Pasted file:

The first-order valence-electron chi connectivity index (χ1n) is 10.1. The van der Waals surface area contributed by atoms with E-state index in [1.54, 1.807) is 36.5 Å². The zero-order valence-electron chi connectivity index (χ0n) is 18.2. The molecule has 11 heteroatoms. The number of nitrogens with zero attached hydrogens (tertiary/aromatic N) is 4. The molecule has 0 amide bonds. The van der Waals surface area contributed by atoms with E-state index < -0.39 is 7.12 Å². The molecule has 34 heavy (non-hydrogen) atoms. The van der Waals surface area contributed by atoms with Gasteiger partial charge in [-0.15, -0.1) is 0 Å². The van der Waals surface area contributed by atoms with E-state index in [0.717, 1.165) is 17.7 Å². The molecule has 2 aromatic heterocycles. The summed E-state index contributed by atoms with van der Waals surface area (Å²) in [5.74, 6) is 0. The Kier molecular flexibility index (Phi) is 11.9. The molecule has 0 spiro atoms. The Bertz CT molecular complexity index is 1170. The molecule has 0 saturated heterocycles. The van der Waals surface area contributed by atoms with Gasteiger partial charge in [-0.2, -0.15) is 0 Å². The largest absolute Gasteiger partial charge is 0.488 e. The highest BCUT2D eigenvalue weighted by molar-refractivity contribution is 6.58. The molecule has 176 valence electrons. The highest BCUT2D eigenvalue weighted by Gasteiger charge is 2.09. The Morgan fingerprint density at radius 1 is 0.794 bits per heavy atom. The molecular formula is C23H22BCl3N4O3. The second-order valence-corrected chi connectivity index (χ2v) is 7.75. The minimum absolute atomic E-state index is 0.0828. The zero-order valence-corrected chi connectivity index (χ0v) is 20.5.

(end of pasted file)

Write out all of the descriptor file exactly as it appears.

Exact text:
The first-order valence-electron chi connectivity index (χ1n) is 10.1. The van der Waals surface area contributed by atoms with E-state index in [1.54, 1.807) is 36.5 Å². The zero-order valence-electron chi connectivity index (χ0n) is 18.2. The molecule has 11 heteroatoms. The number of nitrogens with zero attached hydrogens (tertiary/aromatic N) is 4. The molecule has 0 amide bonds. The van der Waals surface area contributed by atoms with E-state index < -0.39 is 7.12 Å². The molecule has 34 heavy (non-hydrogen) atoms. The van der Waals surface area contributed by atoms with Gasteiger partial charge in [-0.15, -0.1) is 0 Å². The van der Waals surface area contributed by atoms with E-state index in [0.717, 1.165) is 17.7 Å². The molecule has 2 aromatic heterocycles. The summed E-state index contributed by atoms with van der Waals surface area (Å²) in [5.74, 6) is 0. The Kier molecular flexibility index (Phi) is 11.9. The molecule has 0 spiro atoms. The Bertz CT molecular complexity index is 1170. The molecule has 0 saturated heterocycles. The van der Waals surface area contributed by atoms with Gasteiger partial charge in [-0.2, -0.15) is 0 Å². The largest absolute Gasteiger partial charge is 0.488 e. The highest BCUT2D eigenvalue weighted by molar-refractivity contribution is 6.58. The molecule has 176 valence electrons. The highest BCUT2D eigenvalue weighted by Gasteiger charge is 2.09. The Morgan fingerprint density at radius 1 is 0.794 bits per heavy atom. The molecular formula is C23H22BCl3N4O3. The second-order valence-corrected chi connectivity index (χ2v) is 7.75. The minimum absolute atomic E-state index is 0.0828. The zero-order valence-corrected chi connectivity index (χ0v) is 20.5.